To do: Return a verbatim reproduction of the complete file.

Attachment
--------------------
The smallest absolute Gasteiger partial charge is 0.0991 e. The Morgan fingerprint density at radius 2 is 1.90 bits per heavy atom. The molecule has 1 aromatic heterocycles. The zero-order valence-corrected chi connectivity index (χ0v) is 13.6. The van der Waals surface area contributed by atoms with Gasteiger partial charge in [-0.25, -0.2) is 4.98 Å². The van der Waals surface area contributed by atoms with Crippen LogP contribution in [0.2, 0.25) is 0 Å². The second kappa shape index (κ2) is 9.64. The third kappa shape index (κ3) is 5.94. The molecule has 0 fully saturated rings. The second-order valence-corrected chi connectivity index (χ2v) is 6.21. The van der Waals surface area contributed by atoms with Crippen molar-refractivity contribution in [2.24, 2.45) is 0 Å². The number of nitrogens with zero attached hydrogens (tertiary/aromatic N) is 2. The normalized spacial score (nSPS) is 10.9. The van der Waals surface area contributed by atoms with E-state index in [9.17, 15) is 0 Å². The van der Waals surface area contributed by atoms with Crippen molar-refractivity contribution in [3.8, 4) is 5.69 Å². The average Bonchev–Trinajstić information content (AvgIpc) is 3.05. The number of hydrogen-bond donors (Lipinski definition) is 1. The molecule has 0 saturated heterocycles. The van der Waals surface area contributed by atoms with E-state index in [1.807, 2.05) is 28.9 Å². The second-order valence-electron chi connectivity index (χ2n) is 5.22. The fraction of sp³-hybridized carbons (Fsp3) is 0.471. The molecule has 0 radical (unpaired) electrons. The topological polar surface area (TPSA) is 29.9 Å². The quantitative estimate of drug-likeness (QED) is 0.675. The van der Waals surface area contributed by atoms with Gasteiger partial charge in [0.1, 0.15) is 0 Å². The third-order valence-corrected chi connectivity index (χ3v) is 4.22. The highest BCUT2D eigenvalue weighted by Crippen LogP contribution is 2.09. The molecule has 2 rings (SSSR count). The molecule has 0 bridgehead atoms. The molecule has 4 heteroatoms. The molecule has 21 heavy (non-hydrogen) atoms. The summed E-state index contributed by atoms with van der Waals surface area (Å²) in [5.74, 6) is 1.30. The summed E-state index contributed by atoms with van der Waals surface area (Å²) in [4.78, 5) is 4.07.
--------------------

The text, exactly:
The smallest absolute Gasteiger partial charge is 0.0991 e. The Morgan fingerprint density at radius 2 is 1.90 bits per heavy atom. The molecule has 1 aromatic heterocycles. The zero-order valence-corrected chi connectivity index (χ0v) is 13.6. The van der Waals surface area contributed by atoms with Gasteiger partial charge in [-0.25, -0.2) is 4.98 Å². The van der Waals surface area contributed by atoms with Crippen LogP contribution in [0.2, 0.25) is 0 Å². The second kappa shape index (κ2) is 9.64. The third kappa shape index (κ3) is 5.94. The molecule has 0 fully saturated rings. The second-order valence-corrected chi connectivity index (χ2v) is 6.21. The van der Waals surface area contributed by atoms with Crippen molar-refractivity contribution in [2.24, 2.45) is 0 Å². The number of nitrogens with zero attached hydrogens (tertiary/aromatic N) is 2. The normalized spacial score (nSPS) is 10.9. The van der Waals surface area contributed by atoms with E-state index in [9.17, 15) is 0 Å². The van der Waals surface area contributed by atoms with Crippen molar-refractivity contribution in [3.8, 4) is 5.69 Å². The average Bonchev–Trinajstić information content (AvgIpc) is 3.05. The number of hydrogen-bond donors (Lipinski definition) is 1. The molecule has 0 saturated heterocycles. The van der Waals surface area contributed by atoms with E-state index in [1.807, 2.05) is 28.9 Å². The second-order valence-electron chi connectivity index (χ2n) is 5.22. The fraction of sp³-hybridized carbons (Fsp3) is 0.471. The molecule has 0 radical (unpaired) electrons. The topological polar surface area (TPSA) is 29.9 Å². The quantitative estimate of drug-likeness (QED) is 0.675. The van der Waals surface area contributed by atoms with Gasteiger partial charge in [0.1, 0.15) is 0 Å². The third-order valence-corrected chi connectivity index (χ3v) is 4.22. The highest BCUT2D eigenvalue weighted by Crippen LogP contribution is 2.09. The molecule has 2 rings (SSSR count). The molecule has 0 bridgehead atoms. The molecule has 4 heteroatoms. The molecule has 21 heavy (non-hydrogen) atoms. The summed E-state index contributed by atoms with van der Waals surface area (Å²) in [5.74, 6) is 1.30. The summed E-state index contributed by atoms with van der Waals surface area (Å²) in [4.78, 5) is 4.07.